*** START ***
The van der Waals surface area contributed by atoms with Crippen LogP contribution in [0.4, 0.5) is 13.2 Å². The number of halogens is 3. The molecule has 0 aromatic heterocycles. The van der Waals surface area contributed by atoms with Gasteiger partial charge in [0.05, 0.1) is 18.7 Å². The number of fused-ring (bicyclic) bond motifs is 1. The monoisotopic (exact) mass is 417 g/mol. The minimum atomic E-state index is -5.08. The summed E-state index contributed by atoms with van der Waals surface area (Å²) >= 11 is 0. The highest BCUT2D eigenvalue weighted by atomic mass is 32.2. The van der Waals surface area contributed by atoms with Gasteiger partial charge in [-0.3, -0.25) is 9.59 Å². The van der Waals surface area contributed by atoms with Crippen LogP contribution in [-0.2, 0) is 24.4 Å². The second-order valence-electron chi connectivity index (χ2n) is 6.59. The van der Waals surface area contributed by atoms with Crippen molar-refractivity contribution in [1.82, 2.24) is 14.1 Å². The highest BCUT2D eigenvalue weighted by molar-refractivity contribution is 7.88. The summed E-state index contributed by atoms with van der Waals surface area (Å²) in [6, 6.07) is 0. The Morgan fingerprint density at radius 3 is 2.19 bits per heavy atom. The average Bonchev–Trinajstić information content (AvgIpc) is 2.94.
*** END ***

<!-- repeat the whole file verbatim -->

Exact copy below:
The van der Waals surface area contributed by atoms with Crippen LogP contribution in [0.4, 0.5) is 13.2 Å². The number of halogens is 3. The molecule has 0 aromatic heterocycles. The van der Waals surface area contributed by atoms with Gasteiger partial charge in [0.05, 0.1) is 18.7 Å². The number of fused-ring (bicyclic) bond motifs is 1. The monoisotopic (exact) mass is 417 g/mol. The minimum atomic E-state index is -5.08. The summed E-state index contributed by atoms with van der Waals surface area (Å²) >= 11 is 0. The highest BCUT2D eigenvalue weighted by atomic mass is 32.2. The van der Waals surface area contributed by atoms with Gasteiger partial charge in [-0.3, -0.25) is 9.59 Å². The van der Waals surface area contributed by atoms with Crippen LogP contribution in [-0.2, 0) is 24.4 Å². The second-order valence-electron chi connectivity index (χ2n) is 6.59. The van der Waals surface area contributed by atoms with Crippen molar-refractivity contribution in [1.82, 2.24) is 14.1 Å². The highest BCUT2D eigenvalue weighted by molar-refractivity contribution is 7.88. The summed E-state index contributed by atoms with van der Waals surface area (Å²) in [6, 6.07) is 0. The Morgan fingerprint density at radius 3 is 2.19 bits per heavy atom. The average Bonchev–Trinajstić information content (AvgIpc) is 2.94.